It's rare that a sweeping movement in the world of college admissions can fly under the radar screen of public consciousness, but that seems to be what's happening with the two-week old High School Counselor Challenge. For all the buzz among admission deans and school counselors, the challenge really hasn't caught the attention of many outside the profession. Not yet, at least.
The brainchild of David Quinn, an educator at Edmonds-Woodway High School in Washington state, the challenge is designed to encourage colleges to sponsor and fund public school counselors to attend the 2015 conference of the National Association for College Admission Counseling (NACAC). A leader in programming and advocacy, NACAC is a membership association of school counselors, college admission officers, and other individuals and organizations who guide students in the transition from high school to college. Their annual conference is their largest professional development event of the year, a gathering of 6000 champions for college access and inclusion. The conference is collegial and inspirational and energizing -- but for many public school counselors strapped by budget constraints, it's also out of reach.
Enter the High School Counselor Challenge (#hscc2015). The concept is simple. A college announces its commitment to fund a public school counselor to attend the conference and then challenges another institution to do the same. Since the challenge was launched late last month, social media has exploded with pictures and videos of beaming admission staffs posing in front of their school banners, announcing their support for a local counselor and tossing the baton to their neighbors across town or across the country.
The acceleration of the initiative has been astounding, and the collective generosity of colleges and other education groups will have a profound impact not just on the sponsored counselors but also on the dynamics of the NACAC conference itself. Public school counselors -- particularly those who serve low-income, first-generation students -- can contribute insight and experience that is often lacking in a professional and national conversation dominated by alarmist admission trends that don't reflect the reality of most students or colleges to which they are applying.
At the outset, colleges were the main players in the High School Counselor Challenge, and they have recently been joined by educational organizations, independent secondary schools, and even some individuals who have committed to sponsoring a counselor. That enthusiasm is terrific, but we can do even better for our school counselors--and you can help. Here are three steps parents of high school students can take to advance the success of this campaign:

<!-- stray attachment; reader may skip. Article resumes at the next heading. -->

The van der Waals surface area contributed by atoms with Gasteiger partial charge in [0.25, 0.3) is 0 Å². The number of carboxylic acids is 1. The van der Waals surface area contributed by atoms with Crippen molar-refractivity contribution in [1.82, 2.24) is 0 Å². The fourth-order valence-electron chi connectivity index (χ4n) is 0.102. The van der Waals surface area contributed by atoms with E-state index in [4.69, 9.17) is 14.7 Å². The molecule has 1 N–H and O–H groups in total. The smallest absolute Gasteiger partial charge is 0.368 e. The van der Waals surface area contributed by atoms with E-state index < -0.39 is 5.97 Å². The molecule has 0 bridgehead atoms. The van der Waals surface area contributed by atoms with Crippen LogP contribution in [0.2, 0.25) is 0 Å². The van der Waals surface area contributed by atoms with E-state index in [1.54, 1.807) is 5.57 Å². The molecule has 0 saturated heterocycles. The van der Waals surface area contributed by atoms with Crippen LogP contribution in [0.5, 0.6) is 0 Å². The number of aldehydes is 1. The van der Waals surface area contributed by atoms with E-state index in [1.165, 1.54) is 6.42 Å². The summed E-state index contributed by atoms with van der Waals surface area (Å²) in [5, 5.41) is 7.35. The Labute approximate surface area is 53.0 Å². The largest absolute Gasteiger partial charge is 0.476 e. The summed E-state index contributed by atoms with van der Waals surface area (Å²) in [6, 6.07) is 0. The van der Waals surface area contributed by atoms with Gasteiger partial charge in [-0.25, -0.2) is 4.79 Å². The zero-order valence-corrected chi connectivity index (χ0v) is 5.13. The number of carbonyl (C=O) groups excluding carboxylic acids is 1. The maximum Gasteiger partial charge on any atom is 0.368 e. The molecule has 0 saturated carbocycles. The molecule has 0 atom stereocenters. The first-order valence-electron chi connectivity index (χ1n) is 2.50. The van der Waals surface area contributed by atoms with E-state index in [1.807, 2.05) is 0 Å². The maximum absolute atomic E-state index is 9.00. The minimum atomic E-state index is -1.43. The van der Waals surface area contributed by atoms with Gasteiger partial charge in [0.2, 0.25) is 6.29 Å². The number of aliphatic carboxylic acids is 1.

1. Make sure your superintendent and school principal know about the challenge. Funding is critically important, but it's only half the battle. The other half is securing release time to attend professional development activities, and for that counselors need the support of their schools. In 2012, The College Board's National Survey of School Counselors found that a bare majority of respondents - 51 percent -- felt they had sufficient training to guide students through the college admission process. At the same time, 83 percent of school counselors and 77 percent of administrators viewed college counseling as part of the counselor's job. Put another way, school counselors themselves do not feel prepared enough to perform a critical role that everyone agrees they should be able to do. The High School Counselor Challenge alone won't solve this problem, but it's an important step that principals and superintendents should support.
2. Challenge your alma mater to participate. The challenges that have come through so far have followed a path from college to college, but that doesn't mean you can't get into the mix. Email the alumni association or the admission office at your alma mater and invite them to get into the game. Better yet, tweet your challenge so others can join in: "Make your alums proud -- sponsor a counselor to attend @NACAC 2015! #hscc2015"
3. Nominate your counselor. This is about as grass-roots as it gets. The colleges that have responded to the challenge are seeking to help counselors within their own communities. You can move this effort forward by reaching out to a local college and letting them know how critically important it is that your school counselors have access to top-notch training and professional development in college counseling. You might even consider enlisting the support of your Parent-Teacher Association or the Student Government Association.
Good luck with your efforts. I look forward to meeting your child's counselor at next year's NACAC conference.